The World Wide Fund for Nature reported outbreaks of crown-of-thorns starfish in at least seven coastal areas. One starfish can consume six square meters (60 square feet) of healthy coral reef in a year.
Outbreaks of the starfish, also known as Ancathaster planci, are detected every summer - March-May - when local ocean temperatures and nutrient levels increase, giving rise to algal blooms.
"Normally, reefs should be left alone to deal with unusual occurrences such as this," WWF said in a statement. "However, the situation facing Philippine reefs is far from normal."
It said major predators that should, under normal conditions, keep crown-of-thorns starfish in check are steadily declining due to illegal collection for food and the aquarium trade.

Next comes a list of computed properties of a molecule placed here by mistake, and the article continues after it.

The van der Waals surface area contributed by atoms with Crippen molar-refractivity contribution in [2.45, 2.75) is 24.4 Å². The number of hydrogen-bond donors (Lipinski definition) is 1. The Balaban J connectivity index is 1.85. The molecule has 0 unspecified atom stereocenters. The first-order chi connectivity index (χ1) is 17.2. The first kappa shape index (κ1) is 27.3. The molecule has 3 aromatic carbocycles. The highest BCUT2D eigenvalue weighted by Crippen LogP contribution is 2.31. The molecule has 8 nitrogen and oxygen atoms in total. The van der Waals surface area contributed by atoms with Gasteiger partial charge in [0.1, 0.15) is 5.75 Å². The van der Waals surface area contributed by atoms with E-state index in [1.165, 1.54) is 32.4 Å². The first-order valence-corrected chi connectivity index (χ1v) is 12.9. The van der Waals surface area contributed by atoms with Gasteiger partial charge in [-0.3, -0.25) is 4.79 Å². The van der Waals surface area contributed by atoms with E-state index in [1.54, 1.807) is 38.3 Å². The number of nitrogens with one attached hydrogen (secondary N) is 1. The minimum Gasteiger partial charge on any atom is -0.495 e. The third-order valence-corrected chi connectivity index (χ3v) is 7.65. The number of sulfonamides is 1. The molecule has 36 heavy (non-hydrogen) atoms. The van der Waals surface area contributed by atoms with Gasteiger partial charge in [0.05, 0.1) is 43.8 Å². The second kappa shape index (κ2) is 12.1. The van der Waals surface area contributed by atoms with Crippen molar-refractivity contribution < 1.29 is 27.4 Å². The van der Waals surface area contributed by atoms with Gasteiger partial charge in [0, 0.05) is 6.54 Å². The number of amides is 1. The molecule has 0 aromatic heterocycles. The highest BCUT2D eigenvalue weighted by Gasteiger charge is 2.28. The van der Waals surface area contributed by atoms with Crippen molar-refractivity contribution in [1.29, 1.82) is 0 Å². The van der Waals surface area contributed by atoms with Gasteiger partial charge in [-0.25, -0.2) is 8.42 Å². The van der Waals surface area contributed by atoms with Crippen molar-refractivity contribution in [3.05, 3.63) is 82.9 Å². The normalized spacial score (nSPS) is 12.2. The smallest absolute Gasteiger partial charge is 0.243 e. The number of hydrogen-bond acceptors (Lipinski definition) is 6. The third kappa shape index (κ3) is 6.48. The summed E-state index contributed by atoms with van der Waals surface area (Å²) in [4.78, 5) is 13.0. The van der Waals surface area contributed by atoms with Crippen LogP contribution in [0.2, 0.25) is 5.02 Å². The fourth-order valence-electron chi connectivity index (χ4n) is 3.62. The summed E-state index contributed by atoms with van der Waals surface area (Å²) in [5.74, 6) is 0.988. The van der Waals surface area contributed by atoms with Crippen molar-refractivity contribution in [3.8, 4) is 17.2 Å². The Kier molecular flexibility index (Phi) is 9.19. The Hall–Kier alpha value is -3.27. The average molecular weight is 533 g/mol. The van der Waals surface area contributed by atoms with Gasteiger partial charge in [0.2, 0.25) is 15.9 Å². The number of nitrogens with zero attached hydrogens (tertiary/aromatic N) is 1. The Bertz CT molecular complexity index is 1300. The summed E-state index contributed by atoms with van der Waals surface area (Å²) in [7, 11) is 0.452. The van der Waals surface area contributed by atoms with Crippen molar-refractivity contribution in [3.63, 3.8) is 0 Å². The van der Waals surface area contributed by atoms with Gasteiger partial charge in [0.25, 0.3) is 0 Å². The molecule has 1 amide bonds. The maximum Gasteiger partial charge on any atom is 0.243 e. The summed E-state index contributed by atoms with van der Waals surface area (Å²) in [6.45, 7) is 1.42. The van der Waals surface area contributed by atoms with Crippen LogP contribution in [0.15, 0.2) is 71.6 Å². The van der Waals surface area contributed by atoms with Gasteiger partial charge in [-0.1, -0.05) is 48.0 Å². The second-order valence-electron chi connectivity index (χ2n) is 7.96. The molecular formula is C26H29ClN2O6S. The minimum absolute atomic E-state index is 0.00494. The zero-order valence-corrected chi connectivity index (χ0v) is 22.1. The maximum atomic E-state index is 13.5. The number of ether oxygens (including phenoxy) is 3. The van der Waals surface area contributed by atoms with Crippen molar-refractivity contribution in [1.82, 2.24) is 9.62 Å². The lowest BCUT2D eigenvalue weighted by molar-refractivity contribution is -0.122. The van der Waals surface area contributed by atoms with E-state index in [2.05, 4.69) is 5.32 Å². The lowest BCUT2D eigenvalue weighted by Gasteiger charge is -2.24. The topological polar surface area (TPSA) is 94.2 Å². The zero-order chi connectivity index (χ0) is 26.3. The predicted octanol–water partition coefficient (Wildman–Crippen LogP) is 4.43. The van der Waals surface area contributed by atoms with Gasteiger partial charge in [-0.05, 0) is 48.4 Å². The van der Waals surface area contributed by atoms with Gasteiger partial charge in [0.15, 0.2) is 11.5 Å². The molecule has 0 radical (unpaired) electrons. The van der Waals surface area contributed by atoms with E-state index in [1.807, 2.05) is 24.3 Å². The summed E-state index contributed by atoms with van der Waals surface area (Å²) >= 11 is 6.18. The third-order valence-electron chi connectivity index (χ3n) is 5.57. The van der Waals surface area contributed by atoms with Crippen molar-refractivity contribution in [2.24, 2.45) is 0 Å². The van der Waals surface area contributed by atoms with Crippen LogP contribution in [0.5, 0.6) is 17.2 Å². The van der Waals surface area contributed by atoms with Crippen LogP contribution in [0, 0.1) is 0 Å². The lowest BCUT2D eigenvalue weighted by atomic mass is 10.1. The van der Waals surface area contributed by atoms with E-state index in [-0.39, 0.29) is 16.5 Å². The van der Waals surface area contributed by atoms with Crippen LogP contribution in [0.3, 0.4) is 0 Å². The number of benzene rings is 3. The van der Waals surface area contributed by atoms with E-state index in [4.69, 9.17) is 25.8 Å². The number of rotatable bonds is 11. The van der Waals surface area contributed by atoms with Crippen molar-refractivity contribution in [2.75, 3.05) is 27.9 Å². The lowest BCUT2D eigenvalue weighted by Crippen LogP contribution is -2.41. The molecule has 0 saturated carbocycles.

A recent World Bank study revealed that barely 1 percent of the Philippines' 25,000 square kilometers (9,650 square miles) of coral reefs remain pristine and more than 50 percent are unhealthy.
WWF advised people involved in cleaning up crown-of-thorns starfish not to touch them. Their long spines can sting and inflict severe swelling, pain and nausea that can last for hours or days.
Tongs should be used to gently pry the starfish from the coral head or rock face. The starfish should be burned in an open space; cutting them up could allow them to regenerate, it said.
Ultimately, the best response is to keep the reef healthy, stop overfishing, manage sewage and agricultural runoffs, and promote balanced reef biodiversity, WWF added.